So, can you zoom in on a GoPro? The short answer is yes. But as with most things in photography, there’s more to it. That’s because GoPro only gives you digital zoom – not the more powerful optical zoom that you’re probably looking for.
Wouldn’t it be great to have a waterproof, shockproof, lightweight action camera with optical zoom?
Unfortunately, the last feature remains pending. But GoPro does offer a type of zoom. Here’s what you need to know.
Can GoPro Zoom?
Yes, you can zoom in on your GoPro camera. The zoom is digital – you’ll use the touch screen to zoom in. This will allow you to enlarge distant objects – and it might help in some settings.
The lens that ships with your camera don’t have the capability to zoom (or to increase the actual image size while maintaining image quality). See below for an explanation of the difference between optical and digital zoom.
7 GoPro Cameras with Digital Zoom
So while GoPro doesn’t offer any camera with optical zoom, there are seven GoPro models with digital zoom.
Why don’t GoPro cameras have zoom?
To keep the camera small and light, GoPro cameras don’t have the capability to actually zoom. The purpose of these action cameras is to be portable and super easy to use.
If GoPro were to add optical zoom capability to their cameras, it would produce a number of problems.
Here are a few:
- Increased weight and size. A zoomable lens will make the camera thicker and heavier.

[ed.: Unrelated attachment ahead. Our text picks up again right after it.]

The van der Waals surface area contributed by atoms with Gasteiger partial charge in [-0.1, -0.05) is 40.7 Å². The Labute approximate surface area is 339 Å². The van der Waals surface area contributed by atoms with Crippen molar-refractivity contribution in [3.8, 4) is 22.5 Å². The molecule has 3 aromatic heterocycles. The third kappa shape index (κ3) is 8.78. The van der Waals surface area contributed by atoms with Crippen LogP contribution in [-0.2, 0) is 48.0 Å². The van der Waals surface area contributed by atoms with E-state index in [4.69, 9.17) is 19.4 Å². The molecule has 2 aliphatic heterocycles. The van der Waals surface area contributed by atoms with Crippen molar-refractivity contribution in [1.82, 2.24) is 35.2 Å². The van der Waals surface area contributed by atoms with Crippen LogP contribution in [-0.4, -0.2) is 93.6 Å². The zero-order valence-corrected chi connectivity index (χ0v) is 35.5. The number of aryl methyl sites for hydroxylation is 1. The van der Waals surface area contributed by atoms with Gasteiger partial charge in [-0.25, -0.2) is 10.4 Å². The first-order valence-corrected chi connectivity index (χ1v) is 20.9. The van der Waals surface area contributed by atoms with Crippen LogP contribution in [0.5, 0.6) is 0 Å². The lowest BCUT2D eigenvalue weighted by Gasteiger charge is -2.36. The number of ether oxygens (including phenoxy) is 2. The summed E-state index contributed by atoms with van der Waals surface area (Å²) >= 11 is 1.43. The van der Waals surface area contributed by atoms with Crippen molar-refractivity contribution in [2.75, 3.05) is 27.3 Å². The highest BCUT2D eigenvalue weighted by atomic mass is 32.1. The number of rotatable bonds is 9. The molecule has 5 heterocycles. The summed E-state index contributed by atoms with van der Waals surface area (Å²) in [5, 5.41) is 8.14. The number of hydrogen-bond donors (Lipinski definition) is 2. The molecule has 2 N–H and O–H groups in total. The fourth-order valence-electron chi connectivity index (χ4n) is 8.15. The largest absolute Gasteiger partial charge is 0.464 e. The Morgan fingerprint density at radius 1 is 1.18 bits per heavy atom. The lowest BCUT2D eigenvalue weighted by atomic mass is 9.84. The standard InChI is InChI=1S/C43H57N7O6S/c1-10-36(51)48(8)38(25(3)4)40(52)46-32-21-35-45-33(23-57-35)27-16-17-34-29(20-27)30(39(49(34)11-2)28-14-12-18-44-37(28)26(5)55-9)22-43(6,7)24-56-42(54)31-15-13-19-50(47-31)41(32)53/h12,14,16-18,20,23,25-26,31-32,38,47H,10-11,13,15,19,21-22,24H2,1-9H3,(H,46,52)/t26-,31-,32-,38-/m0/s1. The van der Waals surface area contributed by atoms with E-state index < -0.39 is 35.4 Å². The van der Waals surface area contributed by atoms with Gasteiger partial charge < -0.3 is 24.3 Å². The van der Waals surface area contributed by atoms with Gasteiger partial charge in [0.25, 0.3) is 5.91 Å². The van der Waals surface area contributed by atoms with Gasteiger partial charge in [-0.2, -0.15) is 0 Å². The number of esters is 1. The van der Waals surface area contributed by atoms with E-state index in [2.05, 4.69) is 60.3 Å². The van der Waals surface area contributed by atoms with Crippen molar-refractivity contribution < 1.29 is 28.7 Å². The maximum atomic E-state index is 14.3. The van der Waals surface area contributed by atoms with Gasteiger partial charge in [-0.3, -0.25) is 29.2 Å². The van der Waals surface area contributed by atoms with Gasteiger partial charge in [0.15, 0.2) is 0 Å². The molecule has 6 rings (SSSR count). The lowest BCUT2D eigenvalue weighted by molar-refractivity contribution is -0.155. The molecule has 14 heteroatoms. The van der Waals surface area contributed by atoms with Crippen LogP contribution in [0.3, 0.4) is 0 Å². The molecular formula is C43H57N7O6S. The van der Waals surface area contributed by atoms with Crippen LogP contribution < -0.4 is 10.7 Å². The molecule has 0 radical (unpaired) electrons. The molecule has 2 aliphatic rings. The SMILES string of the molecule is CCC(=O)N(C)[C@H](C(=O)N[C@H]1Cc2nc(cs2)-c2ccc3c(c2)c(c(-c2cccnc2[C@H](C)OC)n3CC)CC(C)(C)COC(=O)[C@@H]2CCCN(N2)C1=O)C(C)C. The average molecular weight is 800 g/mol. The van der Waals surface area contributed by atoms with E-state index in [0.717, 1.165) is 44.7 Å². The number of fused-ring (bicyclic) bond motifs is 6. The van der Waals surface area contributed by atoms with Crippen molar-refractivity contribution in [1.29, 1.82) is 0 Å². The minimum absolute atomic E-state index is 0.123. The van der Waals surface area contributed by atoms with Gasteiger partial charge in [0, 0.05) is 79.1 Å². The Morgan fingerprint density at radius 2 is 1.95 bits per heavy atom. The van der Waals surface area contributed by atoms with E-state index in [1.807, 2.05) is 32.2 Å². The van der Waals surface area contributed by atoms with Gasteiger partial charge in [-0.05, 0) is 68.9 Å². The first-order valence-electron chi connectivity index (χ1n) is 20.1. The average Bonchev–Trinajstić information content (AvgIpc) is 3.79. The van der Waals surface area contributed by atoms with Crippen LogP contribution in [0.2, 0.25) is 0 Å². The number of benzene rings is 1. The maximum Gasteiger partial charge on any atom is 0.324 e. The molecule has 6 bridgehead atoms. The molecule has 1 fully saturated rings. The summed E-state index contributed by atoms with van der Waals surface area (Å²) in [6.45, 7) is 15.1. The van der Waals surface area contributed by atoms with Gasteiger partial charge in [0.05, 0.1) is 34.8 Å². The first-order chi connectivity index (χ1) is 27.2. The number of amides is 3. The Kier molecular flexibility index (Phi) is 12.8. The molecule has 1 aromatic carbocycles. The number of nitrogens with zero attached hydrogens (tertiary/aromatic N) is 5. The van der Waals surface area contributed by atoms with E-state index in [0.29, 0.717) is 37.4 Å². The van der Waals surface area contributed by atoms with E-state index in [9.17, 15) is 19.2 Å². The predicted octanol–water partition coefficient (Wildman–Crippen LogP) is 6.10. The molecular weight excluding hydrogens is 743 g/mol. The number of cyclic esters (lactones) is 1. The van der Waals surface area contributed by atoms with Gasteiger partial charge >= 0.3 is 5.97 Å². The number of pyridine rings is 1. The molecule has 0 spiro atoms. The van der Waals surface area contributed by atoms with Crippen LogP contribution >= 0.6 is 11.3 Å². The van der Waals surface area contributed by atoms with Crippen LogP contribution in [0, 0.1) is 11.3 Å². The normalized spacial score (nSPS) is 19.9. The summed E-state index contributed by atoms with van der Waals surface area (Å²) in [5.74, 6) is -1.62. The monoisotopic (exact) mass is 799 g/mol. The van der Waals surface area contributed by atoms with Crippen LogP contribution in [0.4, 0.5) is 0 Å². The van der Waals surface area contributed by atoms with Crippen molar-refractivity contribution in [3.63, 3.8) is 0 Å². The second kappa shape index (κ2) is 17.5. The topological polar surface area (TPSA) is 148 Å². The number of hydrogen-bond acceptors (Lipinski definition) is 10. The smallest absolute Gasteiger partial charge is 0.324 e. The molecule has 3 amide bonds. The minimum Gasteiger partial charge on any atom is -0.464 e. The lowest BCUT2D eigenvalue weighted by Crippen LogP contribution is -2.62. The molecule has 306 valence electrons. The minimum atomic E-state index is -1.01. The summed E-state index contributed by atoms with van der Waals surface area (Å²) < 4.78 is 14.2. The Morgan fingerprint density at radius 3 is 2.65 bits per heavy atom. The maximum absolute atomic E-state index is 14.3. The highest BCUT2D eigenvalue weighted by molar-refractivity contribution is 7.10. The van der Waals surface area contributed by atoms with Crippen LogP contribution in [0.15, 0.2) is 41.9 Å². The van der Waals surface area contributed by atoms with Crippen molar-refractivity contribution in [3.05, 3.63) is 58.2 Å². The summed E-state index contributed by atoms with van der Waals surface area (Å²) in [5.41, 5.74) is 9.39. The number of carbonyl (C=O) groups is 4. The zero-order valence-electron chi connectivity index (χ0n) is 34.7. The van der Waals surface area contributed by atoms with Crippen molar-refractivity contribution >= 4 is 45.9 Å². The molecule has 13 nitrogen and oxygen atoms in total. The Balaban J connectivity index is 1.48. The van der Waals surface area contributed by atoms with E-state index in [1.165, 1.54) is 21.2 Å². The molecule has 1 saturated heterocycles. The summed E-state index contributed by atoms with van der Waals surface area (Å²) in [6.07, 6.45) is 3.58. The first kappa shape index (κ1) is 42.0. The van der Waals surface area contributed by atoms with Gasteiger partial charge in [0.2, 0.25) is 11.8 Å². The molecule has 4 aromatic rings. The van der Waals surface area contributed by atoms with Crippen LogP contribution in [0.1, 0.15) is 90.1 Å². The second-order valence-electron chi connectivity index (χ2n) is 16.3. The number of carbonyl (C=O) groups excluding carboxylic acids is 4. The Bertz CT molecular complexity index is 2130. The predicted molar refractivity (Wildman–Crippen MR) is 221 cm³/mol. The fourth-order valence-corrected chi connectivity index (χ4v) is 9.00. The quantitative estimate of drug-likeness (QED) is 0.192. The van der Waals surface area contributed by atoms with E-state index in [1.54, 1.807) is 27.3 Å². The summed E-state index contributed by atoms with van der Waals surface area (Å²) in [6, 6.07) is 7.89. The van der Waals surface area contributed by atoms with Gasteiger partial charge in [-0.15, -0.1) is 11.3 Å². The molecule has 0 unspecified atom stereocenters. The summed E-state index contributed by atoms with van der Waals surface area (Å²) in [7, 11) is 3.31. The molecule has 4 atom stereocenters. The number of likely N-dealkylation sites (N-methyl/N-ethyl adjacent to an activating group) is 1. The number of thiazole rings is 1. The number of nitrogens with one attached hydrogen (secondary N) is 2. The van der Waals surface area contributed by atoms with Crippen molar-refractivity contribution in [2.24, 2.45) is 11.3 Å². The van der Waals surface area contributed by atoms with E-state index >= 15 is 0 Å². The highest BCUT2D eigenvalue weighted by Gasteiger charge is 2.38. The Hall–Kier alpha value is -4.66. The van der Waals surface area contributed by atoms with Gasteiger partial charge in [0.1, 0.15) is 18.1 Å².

- Decreased durability. Optical zoom lenses are mechanical. They need to physically move in/out to decrease/increase image zoom. They probably wouldn’t respond well to the abuse that a typical GoPro camera receives. Once the battery and sd card are loaded, GoPro cameras have no mechanical function – it’s all digital.
- Increased cost. There is no question that optical zoom would increase the price of an already expensive camera.
- Increased complexity. An optical zoom setting would make it harder for users to set up and shoot. It requires more decisions and it wouldn’t be able to be changed on the fly – at least in most settings.
What’s the Difference Between Digital and Optical Zoom?
Beginner photographers often get these two zoom options confused. Here are the basic differences.
- Digital Zoom: Software-based. This crops the image after it has been captured. It is an artificial zoom – because it only gives the appearance of a zoomed image by cropping the image. This is done in-camera with software.
- Optical Zoom: Lens-based. This enlarges your image by using the camera’s lens. By zooming in with your lens, you are actually capturing a more detailed image.
Optical zoom is preferred for a quality image. To attain an optical zoom with your GoPro, you’ll need an add-on zoom lens. See more below.
When Should I Use GoPro Digital Zoom?
Digital zoom has its place, even on a GoPro.
Here are a couple of settings where it might make sense to use digital zoom:
- If you’re shooting a stationary setting from a tripod, but can’t get any closer.
- If you want to shoot a quick clip or photo and then publish right away.
- If you just want to shoot some quick b-roll – and image quality isn’t the priority.